Keeping you up to date on the latest data releases.
Nonfarm payrolls rose 227,000 in February, following upwardly revised gains of 284,000 in January and 223,000 in December. Revisions to the past two months added 61,000 in total (roughly 20,000 of that was upward revisions to government payrolls). Monthly payroll growth has averaged a gain of 245,000 over the past 3 months, compared to an average monthly increase of 153,000 in 2011. Job gains were seen across most broad industries in February, with the only exceptions being construction (down 13,000) and retail trade (down 7,400). Industry gains were led by professional and business services, which added 82,000 in February, compared to its average monthly gain of 50,000 in 2011. Roughly half of February’s overall gain in professional and business services can be traced to an increase in temporary help services payrolls. The other big gainer in February was healthcare employment, which rose by 61,000 and has now added 360,000 over the past 12 months.
In contrast to the slip in construction payrolls, manufacturing employment rose by 31,000 during the month, following a relatively strong (52,000) gain in January, and outpacing is average monthly gain over the past year of 19,000. Interestingly, nearly all of the gains in manufacturing payrolls over the past three months can be tied to gains in durables manufacturing (only a modest amount of that growth was due to gains in motor vehicle and parts assemblies).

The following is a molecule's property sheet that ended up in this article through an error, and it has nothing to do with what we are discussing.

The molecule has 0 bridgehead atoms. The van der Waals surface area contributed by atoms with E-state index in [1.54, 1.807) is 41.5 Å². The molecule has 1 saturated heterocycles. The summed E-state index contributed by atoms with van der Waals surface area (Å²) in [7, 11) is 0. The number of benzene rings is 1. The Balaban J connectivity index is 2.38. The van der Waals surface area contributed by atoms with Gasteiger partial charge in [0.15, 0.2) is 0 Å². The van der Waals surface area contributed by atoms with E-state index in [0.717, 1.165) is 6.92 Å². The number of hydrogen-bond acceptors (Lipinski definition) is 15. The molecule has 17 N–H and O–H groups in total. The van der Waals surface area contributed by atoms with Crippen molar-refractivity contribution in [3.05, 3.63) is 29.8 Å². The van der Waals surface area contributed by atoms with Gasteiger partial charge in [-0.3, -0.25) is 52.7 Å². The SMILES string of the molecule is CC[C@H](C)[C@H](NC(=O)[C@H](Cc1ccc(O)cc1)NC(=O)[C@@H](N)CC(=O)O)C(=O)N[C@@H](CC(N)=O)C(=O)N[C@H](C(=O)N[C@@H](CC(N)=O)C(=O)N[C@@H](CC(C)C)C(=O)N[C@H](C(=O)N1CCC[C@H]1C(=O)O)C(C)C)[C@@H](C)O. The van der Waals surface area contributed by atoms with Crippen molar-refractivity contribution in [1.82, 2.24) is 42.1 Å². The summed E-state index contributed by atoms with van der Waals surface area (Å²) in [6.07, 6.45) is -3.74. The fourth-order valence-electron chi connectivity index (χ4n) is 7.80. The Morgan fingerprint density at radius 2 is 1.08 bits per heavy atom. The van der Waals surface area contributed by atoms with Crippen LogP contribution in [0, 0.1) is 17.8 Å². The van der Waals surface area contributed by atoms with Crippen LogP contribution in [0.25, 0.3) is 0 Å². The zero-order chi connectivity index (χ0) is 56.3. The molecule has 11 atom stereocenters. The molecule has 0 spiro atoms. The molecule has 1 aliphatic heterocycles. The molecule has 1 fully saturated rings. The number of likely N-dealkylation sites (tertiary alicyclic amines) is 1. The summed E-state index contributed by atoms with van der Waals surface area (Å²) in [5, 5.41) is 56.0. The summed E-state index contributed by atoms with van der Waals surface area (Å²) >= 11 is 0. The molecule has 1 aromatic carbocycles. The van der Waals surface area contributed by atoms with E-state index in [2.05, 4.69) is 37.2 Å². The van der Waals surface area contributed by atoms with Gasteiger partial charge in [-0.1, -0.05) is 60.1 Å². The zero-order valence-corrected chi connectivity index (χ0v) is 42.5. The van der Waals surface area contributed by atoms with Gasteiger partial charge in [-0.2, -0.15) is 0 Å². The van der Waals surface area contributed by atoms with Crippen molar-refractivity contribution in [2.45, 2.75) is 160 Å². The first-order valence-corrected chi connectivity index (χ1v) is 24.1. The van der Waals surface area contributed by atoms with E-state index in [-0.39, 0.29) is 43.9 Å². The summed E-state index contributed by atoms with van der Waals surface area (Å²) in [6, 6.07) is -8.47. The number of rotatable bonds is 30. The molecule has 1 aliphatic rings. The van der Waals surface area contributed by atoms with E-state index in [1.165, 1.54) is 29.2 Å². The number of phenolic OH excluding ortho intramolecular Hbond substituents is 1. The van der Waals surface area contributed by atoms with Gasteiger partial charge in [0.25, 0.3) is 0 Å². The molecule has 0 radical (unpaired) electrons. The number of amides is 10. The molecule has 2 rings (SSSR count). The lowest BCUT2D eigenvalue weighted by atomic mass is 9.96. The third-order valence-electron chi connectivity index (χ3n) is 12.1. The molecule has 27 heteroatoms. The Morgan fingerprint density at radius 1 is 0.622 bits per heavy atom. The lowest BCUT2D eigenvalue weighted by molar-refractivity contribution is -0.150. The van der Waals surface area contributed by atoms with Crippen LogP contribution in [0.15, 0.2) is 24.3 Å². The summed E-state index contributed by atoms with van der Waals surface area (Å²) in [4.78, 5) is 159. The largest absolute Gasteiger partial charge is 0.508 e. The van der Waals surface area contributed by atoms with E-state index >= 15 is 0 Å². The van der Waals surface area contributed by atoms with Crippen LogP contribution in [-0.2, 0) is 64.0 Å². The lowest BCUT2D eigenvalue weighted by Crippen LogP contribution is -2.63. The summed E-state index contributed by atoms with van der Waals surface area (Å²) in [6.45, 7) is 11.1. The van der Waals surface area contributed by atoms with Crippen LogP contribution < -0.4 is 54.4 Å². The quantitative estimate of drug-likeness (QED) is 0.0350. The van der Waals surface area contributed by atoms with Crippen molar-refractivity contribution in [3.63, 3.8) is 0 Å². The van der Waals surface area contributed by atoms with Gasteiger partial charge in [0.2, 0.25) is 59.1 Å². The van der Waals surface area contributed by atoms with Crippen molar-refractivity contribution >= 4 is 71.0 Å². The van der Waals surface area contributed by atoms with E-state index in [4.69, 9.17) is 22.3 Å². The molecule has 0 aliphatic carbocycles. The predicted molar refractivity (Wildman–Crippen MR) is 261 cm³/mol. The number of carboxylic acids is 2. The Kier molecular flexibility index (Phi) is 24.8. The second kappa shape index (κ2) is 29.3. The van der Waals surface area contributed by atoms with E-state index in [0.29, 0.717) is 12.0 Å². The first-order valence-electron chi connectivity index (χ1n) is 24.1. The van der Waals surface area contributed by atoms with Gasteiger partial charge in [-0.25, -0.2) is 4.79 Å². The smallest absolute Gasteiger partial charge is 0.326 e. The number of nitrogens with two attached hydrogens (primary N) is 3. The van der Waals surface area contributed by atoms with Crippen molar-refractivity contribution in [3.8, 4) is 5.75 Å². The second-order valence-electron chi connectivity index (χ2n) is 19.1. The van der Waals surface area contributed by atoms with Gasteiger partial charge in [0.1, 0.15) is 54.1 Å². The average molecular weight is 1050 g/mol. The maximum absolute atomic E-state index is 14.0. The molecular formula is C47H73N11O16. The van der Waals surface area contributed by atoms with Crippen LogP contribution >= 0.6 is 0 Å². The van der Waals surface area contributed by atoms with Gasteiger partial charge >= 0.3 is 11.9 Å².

Elsewhere on the establishment side of the report, the average workweek for all employees was unchanged at 34.5 hours in February, but the manufacturing workweek ticked up 0.1 hour to 41.0 hours. Also, average hourly earnings for all employees edged up 3 cents to $23.31. However, the year-over-year growth rate in hourly earnings stands at 1.9 percent, which is running slightly below the pace of measured inflation. On the household side, the unemployment rate was flat at 8.3 percent, as a jump in the number of employed persons (+428,000) was offset by a similar gain in the labor force. Still, the employment-to-population ratio ticked up 0.1 percentage point to 58.6 percent (its first increase in three months). Despite recent improvements, the number of long-term unemployed (unemployed for 27+ weeks) was unchanged at 5.4 million in February (or about 43 percent over the pool of unemployed persons).